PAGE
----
In February 2011, Puerto Rico adopted the 2011 Puerto Rico Building Code (PRBC), which references nine 2009 International Code Council model codes, including the 2009 IECC with local amendments. The 2011 PRBC also includes the 2009 International Building, Residential, Fire, Plumbing, Private Sewage Disposal, Mechanical, Fuel Gas and Existing Building Codes with local amendments.

Code Change Process:
Regulatory: The Energy Affairs Administration is responsible for updating and changing the building energy codes. It was established by legislation.

Code Change Cycle:

In 1979 the Code for Energy Conservation in Puerto Rico was adopted as part of the Building Codes administered by the Permits and Regulations Administration. Legislation has been enacted that assigns the Energy Affairs Administration responsibility for updating the energy code. The energy code applies to all new and remodeled buildings that have to comply with the Permits and Regulations Administration. A certification by the professional who signs the plans is required. No field inspections are made unless requested for special reasons. The Commonwealth of Puerto Rico implements the code. All code revisions apply to all the entire island of Puerto Rico. (Source: DSIRE).

As an ICC code user, Puerto Rico will benefit from the ICC code development process, which offers a forum for building professionals to discuss performance and prescriptive code requirements. The Code Council will work with Puerto Rico’s recently created Office of Permit Management (OGPE) and its partners to provide building code programs for design and construction professionals. ICC also will assist the PRBC.

Population: 159,358 (2010)

Green Energy Fund

Office of Permit Management (OGPE) (website in Spanish)

U.S. Virgin Islands

Current Code: The 2009 IECC has been adopted as the mandatory code for residential and commercial new construction. Prior to this, the Virgin Islands Energy Building Code, which meets 2003 IECC standards for residential and commercial construction, was in effect. This code was drafted by the Virgin Islands Energy Office.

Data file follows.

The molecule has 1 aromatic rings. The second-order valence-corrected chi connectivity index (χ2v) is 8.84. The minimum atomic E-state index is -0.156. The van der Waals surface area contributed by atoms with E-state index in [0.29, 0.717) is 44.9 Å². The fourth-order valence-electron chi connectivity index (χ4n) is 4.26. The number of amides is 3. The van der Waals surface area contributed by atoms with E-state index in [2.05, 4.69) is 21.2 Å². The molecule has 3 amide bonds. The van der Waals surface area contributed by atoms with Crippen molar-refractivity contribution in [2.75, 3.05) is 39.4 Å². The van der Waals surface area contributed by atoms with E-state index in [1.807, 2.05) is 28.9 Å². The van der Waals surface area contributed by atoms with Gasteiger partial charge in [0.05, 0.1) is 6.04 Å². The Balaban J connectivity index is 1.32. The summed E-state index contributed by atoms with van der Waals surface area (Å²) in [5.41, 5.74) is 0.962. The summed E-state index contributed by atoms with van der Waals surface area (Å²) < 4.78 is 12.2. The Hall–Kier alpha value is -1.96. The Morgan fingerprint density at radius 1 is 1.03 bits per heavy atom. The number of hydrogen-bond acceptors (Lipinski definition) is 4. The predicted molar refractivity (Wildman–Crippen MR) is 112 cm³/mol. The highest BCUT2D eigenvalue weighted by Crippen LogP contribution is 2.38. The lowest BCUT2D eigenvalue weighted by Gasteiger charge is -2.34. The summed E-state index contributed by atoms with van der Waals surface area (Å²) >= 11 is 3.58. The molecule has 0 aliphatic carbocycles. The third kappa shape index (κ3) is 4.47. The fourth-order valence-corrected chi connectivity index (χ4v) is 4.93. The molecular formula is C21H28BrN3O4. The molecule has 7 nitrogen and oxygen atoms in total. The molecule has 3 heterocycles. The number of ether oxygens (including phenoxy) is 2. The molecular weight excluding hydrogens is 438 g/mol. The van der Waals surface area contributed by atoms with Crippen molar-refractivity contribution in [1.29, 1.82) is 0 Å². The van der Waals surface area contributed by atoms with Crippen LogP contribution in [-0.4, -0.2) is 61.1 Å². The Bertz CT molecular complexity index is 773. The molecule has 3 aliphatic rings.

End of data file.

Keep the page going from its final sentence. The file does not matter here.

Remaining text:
Code Change Process:
Legislative: All drafts and updates of the Virgin Islands Energy Building Code has to be adopted through the legislative process.

Code Change Cycle:
No set schedule

The Virgin Islands building code was first enacted on April 1, 1964, but did not address energy conservation in new building construction and/or major renovations. The building code was adopted pursuant to Chapter 5, Title 29, of the Virgin Island Code. It adopted by reference the ICBO 1994 Uniform Building Code and subsequent amendments for buildings except one- and two-family dwellings. Chapter 13 on energy conservation was not adopted. For one- and two-family dwellings, the one- and two-family dwelling code and subsequent amendments were adopted. Appendix E on energy conservation was not adopted.

In 1990 the Virgin Islands Energy Office (VIEO) initiated a review of the Draft Virgin Islands Code for Energy Conservation in New Building Construction. This proposed code partially adopted ASHRAE/IESNA 90.1-1989 for commercial construction and ASHRAE/IESNA 90.2 for residential construction and eliminated the heating requirements within those documents. That draft code was never adopted as part of the building code.

In 1995 the Virgin Islands Energy Office requested technical and financial assistance from the U.S. Department of Energy to review the draft energy code. A technical team reviewed the draft code and determined that it was lengthy, confusing, and not user-friendly. The team then composed a more user-friendly residential and commercial code based on the Council of American Building Officials (CABO) Model Energy Code (MEC) and ASHRAE/IESNA 90.1-1989. The current draft, the Virgin Island Energy Building Code, addresses ventilation, shading, and cooling in residential homes. The commercial provisions address cooling, lighting, insulation, and water heating. This draft has not been finalized and adopted.

Population: 3,474,182 (2010)

U.S. Virgin Islands Energy Road Map: Analysis